The main collection of chords/melody on “Tokudawara” was played straight into the Tascam from the OP-1 and had an evolving pattern that I decided to strip back to selection as an 8 bar loop. I layered these and treated them with different FX, EQ and panning to turn a mono collection of chords into a larger stereo image.

One of my favorite tracks of all time is the “Telefon Tel Aviv” track “Fahrenheit Fair Enough,” and I especially love the way that the main melody/chord progression stays the same throughout large sections of the track, whilst the other instrumentation and percussion shifts underneath. This was certainly an influence when starting to make this track, but after many attempts at iterating the other instrumentation, I ran into a bit of a cul-de-sac with the piece as a whole. It stalled for a few weeks whilst I worked on other tracks.

The breakthrough came when I started to use a sample library of organic drums on other tracks in the album. I wondered what it would be like to re-create the electronic instrumentation at the beginning of “Tokudawara” with traditional instruments. The piano seemed to me like an obvious choice, and when I re-recorded the chords on a piano and added it to the sound of a real drum kit, I knew I had a complete track.

The field recordings on the piece came from two different events.

I first added the vocal shouts, which came from a Gyōji at a sumo wrestling match. I wanted to use samples from the sumo match because I recorded the OP-1 synth after returning from this match. I thought it would be great to link it in.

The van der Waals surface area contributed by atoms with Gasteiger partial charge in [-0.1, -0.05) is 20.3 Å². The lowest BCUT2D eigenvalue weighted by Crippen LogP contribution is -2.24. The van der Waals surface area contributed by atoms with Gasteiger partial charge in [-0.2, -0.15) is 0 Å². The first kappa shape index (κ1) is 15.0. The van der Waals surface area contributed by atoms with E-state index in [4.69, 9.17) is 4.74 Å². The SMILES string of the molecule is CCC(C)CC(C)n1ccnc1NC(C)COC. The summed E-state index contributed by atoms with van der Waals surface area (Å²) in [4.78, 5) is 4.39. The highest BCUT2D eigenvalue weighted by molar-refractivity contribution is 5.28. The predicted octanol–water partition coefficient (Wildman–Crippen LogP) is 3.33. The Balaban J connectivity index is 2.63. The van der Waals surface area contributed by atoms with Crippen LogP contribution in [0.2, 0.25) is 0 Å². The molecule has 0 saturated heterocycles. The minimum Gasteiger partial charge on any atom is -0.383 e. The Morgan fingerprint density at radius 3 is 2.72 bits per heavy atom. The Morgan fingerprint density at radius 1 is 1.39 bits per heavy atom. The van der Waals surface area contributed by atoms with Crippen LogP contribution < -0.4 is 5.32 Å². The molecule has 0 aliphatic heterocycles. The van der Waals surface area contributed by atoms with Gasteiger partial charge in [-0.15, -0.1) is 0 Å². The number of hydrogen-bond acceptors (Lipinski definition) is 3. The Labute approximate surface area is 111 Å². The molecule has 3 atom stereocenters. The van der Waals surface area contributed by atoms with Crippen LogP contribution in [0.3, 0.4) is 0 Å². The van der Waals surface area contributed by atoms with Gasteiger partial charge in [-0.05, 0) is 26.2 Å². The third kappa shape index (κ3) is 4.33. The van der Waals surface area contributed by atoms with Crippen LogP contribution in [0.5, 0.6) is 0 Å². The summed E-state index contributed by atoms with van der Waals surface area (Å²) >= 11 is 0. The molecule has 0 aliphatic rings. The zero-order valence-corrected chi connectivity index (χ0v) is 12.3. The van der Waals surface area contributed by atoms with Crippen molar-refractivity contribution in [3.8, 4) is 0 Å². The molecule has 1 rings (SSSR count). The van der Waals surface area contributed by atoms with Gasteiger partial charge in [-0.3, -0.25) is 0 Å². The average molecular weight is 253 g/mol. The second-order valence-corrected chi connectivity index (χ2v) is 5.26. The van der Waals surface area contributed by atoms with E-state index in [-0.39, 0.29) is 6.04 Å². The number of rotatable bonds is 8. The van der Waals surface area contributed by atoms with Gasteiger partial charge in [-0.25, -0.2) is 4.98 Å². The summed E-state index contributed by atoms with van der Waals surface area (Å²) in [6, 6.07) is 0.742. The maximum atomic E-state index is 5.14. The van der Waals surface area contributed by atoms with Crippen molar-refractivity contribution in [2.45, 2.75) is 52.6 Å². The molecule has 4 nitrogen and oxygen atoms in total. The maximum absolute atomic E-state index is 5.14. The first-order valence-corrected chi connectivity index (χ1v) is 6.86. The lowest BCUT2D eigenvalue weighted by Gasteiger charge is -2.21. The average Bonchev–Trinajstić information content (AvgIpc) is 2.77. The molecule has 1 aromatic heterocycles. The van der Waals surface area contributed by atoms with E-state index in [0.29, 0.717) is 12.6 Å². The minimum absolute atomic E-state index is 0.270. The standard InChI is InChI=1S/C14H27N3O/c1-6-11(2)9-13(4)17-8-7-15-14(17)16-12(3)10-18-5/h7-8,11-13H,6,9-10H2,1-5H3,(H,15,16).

The second recording of birdsong was a continuous recording of the garden at the Okouchi-Sansou Villa. Field recordings of birds happen several times on the album.

I find blending these larger soundscapes of wildlife has a stronger effect when mixed with electronics. It was also referencing of one of my Favorite albums “Fin” by “John Talabot,” whose opening track “Depak Ine” features a background of jungle calls.

Perhaps because Tokudawara was the first track I finished, it set up a sound and a style that influenced the rest of the album. It also felt to me like something that was the closest thing to a “single” on the album, being easy to understand on first listen. Both of these reasons made me move it to the front of the track listing.

Made In Japan Retrospective-Track 1 “Made In Japan”

This track is rather simple compared to others on the album, so I am also going to include the background to how the album came to be in this article.

I have always been a fan of albums over singles. The act of creating a theme, motif and textural world that a collection of tracks inhabit interests me more than individual tracks. For me, it is the purest artistic form for a musician. 

The journeys I have gone on by listening and re-listening to albums have shown to me music at the peak of its powers. And in turn, making an album was always my grand aim over writing individual tracks. 

My love for a long play record and my respect for music has been a blessing as a listener but has hampered me as a musician. My attempts to create an album have always weighed me down with many near complete but failed attempts due to the weight of importance I give to my favorite medium.

This is probably why the album Made In Japan never started with the idea that it would become an album. 

I knew from a young age that I wanted to visit Japan. In high school, I would play video games and watch films and anime from Japan, and knew that they came from a culture that was so alien to the one I was used to growing up in. I wanted to see it for myself.